HK protesters plan major rally on Jan 1

HK protesters plan major rally on Jan 1
A protester reacts after police fire tear gas in Jordan district in Hong Kong, on early Dec 25, 2019.
HONG KONG, DEC 27 (IANS) | Publish Date: 12/27/2019 11:56:57 AM IST

The anti-government protesters in Hong Kong have planned a major rally on January 1, 2020, after three straight days of Christmas demonstrations and confrontations with police that led to more than 310 arrests.

The police said they had arrested more than 310 protesters between Tuesday and Thursday, 165 of them on Christmas Eve, including 105 near the force’s headquarters in Wan Chai, on suspicion of taking part in an illegal assembly, the South China Morning Post reported on Friday.

Riot police were out in force on Thursday, with officers spraying blue dye and subduing several protesters.

Meanwhile, the January 1 rally has been organised by the Civil Human Rights Front, which has organised the biggest protests over the past seven months since the unrest began.

The massive protests began on the streets of Hong Kong on June 9 following the introduction of a contentious extradition bill, which was later withdrawn by the government, and have escalated to become a movement that seeks to improve Hong Kong’s democratic mechanisms and to oppose Beijing authoritarianism.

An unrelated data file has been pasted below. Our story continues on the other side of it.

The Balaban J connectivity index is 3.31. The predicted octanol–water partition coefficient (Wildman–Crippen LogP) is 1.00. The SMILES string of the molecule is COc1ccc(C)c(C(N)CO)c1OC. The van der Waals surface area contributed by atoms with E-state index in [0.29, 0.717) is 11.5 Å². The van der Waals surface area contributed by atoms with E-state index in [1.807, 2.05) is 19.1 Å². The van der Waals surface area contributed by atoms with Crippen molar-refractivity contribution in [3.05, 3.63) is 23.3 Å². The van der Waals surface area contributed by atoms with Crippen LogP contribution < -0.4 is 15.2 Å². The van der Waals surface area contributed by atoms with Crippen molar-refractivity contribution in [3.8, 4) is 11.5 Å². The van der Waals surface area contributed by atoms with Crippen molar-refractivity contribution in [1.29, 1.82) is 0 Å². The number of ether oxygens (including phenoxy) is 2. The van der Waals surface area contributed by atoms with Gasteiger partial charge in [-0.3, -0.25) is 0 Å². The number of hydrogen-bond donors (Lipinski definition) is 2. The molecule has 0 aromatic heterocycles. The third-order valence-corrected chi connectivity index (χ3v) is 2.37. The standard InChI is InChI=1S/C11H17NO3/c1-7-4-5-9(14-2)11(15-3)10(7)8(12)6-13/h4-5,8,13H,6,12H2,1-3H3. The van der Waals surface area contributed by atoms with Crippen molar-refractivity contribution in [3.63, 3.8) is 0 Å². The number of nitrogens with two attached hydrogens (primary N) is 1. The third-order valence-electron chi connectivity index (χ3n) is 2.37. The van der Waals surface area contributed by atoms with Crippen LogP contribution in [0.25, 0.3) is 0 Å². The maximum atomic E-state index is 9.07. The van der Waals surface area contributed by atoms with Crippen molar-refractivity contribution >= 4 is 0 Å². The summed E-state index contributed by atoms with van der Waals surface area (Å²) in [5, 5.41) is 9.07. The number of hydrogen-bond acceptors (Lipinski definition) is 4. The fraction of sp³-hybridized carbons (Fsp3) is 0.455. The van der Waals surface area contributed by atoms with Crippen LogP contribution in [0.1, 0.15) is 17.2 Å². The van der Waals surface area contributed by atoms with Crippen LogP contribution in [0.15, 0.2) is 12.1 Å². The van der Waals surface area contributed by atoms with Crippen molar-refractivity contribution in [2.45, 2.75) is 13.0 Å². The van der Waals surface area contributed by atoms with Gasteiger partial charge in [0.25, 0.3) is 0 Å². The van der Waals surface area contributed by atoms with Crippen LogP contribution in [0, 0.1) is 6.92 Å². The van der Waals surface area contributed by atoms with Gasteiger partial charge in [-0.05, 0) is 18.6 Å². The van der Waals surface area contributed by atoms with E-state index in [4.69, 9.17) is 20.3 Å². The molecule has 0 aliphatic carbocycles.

However, some protesters have opted for more radical tactics than peaceful protest and violent clashes with the police have been common.

Protest crisis raises career doubts for expats: The anti-government protest crisis that has rocked Hong Kong since June, has raised career doubts among the expatriates living in the city, a media report said on Friday.

Immigration figures show that 731,082 foreigners were living in Hong Kong in November 2018. A year later, the figure was 726,032, the South China Morning Post said in its report.

The number includes domestic helpers, largely from the Philippines and Indonesia, who totalled to around 400,000.

But so far, there is no evidence of an exodus.

Hong Kong’s protests began in reaction to the government’s proposal in February to amend laws that could have led to legal suspects being extradited to mainland China.

By June, an estimated 2 million people had taken to the streets in mostly peaceful protests against what they saw as a violation of Hong Kong’s autonomy.


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